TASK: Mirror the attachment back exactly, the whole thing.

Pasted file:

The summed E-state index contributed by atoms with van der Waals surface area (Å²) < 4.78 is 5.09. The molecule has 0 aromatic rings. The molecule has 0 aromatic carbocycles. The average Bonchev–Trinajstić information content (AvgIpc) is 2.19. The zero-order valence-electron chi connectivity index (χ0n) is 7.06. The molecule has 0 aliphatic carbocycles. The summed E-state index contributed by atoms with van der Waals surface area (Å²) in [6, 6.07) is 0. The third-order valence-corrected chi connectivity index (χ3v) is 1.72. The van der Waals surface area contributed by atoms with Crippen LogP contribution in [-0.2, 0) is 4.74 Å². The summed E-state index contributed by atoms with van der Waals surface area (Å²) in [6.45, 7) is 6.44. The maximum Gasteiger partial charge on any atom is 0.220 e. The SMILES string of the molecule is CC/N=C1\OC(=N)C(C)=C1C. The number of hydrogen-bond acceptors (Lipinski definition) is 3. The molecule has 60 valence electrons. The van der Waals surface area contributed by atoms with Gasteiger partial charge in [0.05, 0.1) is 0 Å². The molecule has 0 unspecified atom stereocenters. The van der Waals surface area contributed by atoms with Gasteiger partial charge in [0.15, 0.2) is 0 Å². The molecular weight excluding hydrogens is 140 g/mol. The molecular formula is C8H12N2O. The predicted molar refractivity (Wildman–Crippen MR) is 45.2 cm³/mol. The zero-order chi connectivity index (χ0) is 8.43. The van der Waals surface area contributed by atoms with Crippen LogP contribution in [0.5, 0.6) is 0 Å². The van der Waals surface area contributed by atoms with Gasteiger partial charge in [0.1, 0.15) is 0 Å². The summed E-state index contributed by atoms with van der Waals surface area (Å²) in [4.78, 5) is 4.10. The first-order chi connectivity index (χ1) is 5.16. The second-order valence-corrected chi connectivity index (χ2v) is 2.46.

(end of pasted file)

The summed E-state index contributed by atoms with van der Waals surface area (Å²) < 4.78 is 5.09. The molecule has 0 aromatic rings. The molecule has 0 aromatic carbocycles. The average Bonchev–Trinajstić information content (AvgIpc) is 2.19. The zero-order valence-electron chi connectivity index (χ0n) is 7.06. The molecule has 0 aliphatic carbocycles. The summed E-state index contributed by atoms with van der Waals surface area (Å²) in [6, 6.07) is 0. The third-order valence-corrected chi connectivity index (χ3v) is 1.72. The van der Waals surface area contributed by atoms with Crippen LogP contribution in [-0.2, 0) is 4.74 Å². The summed E-state index contributed by atoms with van der Waals surface area (Å²) in [6.45, 7) is 6.44. The maximum Gasteiger partial charge on any atom is 0.220 e. The SMILES string of the molecule is CC/N=C1\OC(=N)C(C)=C1C. The number of hydrogen-bond acceptors (Lipinski definition) is 3. The molecule has 60 valence electrons. The van der Waals surface area contributed by atoms with Gasteiger partial charge in [0.05, 0.1) is 0 Å². The molecule has 0 unspecified atom stereocenters. The van der Waals surface area contributed by atoms with Gasteiger partial charge in [0.15, 0.2) is 0 Å². The molecular weight excluding hydrogens is 140 g/mol. The molecular formula is C8H12N2O. The predicted molar refractivity (Wildman–Crippen MR) is 45.2 cm³/mol. The zero-order chi connectivity index (χ0) is 8.43. The van der Waals surface area contributed by atoms with Crippen LogP contribution in [0.5, 0.6) is 0 Å². The van der Waals surface area contributed by atoms with Gasteiger partial charge in [0.1, 0.15) is 0 Å². The summed E-state index contributed by atoms with van der Waals surface area (Å²) in [4.78, 5) is 4.10. The first-order chi connectivity index (χ1) is 5.16. The second-order valence-corrected chi connectivity index (χ2v) is 2.46.